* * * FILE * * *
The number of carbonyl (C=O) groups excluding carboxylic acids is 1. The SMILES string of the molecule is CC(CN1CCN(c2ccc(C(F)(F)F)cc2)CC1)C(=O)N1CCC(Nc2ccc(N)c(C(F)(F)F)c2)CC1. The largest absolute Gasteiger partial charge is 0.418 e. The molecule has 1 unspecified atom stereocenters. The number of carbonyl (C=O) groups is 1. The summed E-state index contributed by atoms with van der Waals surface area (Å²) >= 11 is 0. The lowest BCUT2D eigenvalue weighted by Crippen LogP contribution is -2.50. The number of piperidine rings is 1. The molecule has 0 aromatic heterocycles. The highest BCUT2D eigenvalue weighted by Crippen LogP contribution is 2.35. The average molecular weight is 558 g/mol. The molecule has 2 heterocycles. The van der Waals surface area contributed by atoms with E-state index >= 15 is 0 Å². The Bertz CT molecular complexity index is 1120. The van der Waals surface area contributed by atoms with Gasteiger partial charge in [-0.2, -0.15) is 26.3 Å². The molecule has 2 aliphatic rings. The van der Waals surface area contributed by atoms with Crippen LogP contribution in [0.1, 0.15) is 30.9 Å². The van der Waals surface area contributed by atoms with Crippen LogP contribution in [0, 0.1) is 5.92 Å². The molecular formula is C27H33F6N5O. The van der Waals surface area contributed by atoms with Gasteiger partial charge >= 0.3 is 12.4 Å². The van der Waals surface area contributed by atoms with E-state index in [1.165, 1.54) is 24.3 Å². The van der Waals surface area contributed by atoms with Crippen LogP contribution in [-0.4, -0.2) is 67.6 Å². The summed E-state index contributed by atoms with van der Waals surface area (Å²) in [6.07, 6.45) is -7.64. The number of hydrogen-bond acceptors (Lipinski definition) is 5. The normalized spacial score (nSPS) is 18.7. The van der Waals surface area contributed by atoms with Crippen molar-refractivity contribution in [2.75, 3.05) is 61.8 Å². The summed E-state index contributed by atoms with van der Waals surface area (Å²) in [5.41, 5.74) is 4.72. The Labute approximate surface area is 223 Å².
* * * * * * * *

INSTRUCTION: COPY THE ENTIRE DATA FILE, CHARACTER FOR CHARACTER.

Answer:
The number of carbonyl (C=O) groups excluding carboxylic acids is 1. The SMILES string of the molecule is CC(CN1CCN(c2ccc(C(F)(F)F)cc2)CC1)C(=O)N1CCC(Nc2ccc(N)c(C(F)(F)F)c2)CC1. The largest absolute Gasteiger partial charge is 0.418 e. The molecule has 1 unspecified atom stereocenters. The number of carbonyl (C=O) groups is 1. The summed E-state index contributed by atoms with van der Waals surface area (Å²) >= 11 is 0. The lowest BCUT2D eigenvalue weighted by Crippen LogP contribution is -2.50. The number of piperidine rings is 1. The molecule has 0 aromatic heterocycles. The highest BCUT2D eigenvalue weighted by Crippen LogP contribution is 2.35. The average molecular weight is 558 g/mol. The molecule has 2 heterocycles. The van der Waals surface area contributed by atoms with E-state index >= 15 is 0 Å². The Bertz CT molecular complexity index is 1120. The van der Waals surface area contributed by atoms with Gasteiger partial charge in [-0.2, -0.15) is 26.3 Å². The molecule has 2 aliphatic rings. The van der Waals surface area contributed by atoms with Crippen LogP contribution in [0.1, 0.15) is 30.9 Å². The van der Waals surface area contributed by atoms with Crippen LogP contribution in [0, 0.1) is 5.92 Å². The molecular formula is C27H33F6N5O. The van der Waals surface area contributed by atoms with Gasteiger partial charge >= 0.3 is 12.4 Å². The van der Waals surface area contributed by atoms with E-state index in [1.165, 1.54) is 24.3 Å². The van der Waals surface area contributed by atoms with Crippen LogP contribution in [-0.4, -0.2) is 67.6 Å². The summed E-state index contributed by atoms with van der Waals surface area (Å²) in [6.07, 6.45) is -7.64. The number of hydrogen-bond acceptors (Lipinski definition) is 5. The normalized spacial score (nSPS) is 18.7. The van der Waals surface area contributed by atoms with Crippen molar-refractivity contribution in [2.75, 3.05) is 61.8 Å². The summed E-state index contributed by atoms with van der Waals surface area (Å²) in [5.41, 5.74) is 4.72. The Labute approximate surface area is 223 Å².